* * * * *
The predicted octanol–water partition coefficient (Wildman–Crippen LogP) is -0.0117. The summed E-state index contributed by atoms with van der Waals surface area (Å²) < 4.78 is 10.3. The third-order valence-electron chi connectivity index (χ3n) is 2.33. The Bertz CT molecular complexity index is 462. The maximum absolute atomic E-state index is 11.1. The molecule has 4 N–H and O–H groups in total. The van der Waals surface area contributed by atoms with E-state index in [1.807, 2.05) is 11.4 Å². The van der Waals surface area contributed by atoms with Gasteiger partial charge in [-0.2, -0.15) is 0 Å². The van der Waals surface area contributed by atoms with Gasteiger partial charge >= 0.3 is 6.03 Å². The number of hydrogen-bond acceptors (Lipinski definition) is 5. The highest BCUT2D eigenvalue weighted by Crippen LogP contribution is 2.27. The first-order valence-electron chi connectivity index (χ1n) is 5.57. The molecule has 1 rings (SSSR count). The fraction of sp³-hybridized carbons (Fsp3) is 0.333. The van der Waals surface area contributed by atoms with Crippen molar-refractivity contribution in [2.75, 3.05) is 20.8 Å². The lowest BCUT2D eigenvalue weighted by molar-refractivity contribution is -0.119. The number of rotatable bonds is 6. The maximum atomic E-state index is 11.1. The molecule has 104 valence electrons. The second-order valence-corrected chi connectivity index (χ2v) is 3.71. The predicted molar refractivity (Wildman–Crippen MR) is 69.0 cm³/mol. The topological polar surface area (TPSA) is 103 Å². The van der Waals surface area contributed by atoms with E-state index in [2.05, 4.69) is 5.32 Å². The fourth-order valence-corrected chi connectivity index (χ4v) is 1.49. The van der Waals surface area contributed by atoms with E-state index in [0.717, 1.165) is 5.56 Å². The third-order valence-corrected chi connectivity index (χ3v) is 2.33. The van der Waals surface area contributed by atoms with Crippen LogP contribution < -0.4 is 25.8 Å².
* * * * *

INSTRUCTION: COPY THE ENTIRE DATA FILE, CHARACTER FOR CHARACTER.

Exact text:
The predicted octanol–water partition coefficient (Wildman–Crippen LogP) is -0.0117. The summed E-state index contributed by atoms with van der Waals surface area (Å²) < 4.78 is 10.3. The third-order valence-electron chi connectivity index (χ3n) is 2.33. The Bertz CT molecular complexity index is 462. The maximum absolute atomic E-state index is 11.1. The molecule has 4 N–H and O–H groups in total. The van der Waals surface area contributed by atoms with E-state index in [1.807, 2.05) is 11.4 Å². The van der Waals surface area contributed by atoms with Gasteiger partial charge in [-0.2, -0.15) is 0 Å². The van der Waals surface area contributed by atoms with Gasteiger partial charge >= 0.3 is 6.03 Å². The number of hydrogen-bond acceptors (Lipinski definition) is 5. The highest BCUT2D eigenvalue weighted by Crippen LogP contribution is 2.27. The first-order valence-electron chi connectivity index (χ1n) is 5.57. The molecule has 1 rings (SSSR count). The fraction of sp³-hybridized carbons (Fsp3) is 0.333. The van der Waals surface area contributed by atoms with Crippen molar-refractivity contribution in [2.75, 3.05) is 20.8 Å². The lowest BCUT2D eigenvalue weighted by molar-refractivity contribution is -0.119. The number of rotatable bonds is 6. The maximum atomic E-state index is 11.1. The molecule has 104 valence electrons. The second-order valence-corrected chi connectivity index (χ2v) is 3.71. The predicted molar refractivity (Wildman–Crippen MR) is 69.0 cm³/mol. The topological polar surface area (TPSA) is 103 Å². The van der Waals surface area contributed by atoms with E-state index in [2.05, 4.69) is 5.32 Å². The fourth-order valence-corrected chi connectivity index (χ4v) is 1.49. The van der Waals surface area contributed by atoms with E-state index in [0.717, 1.165) is 5.56 Å². The third-order valence-corrected chi connectivity index (χ3v) is 2.33. The van der Waals surface area contributed by atoms with Crippen LogP contribution < -0.4 is 25.8 Å².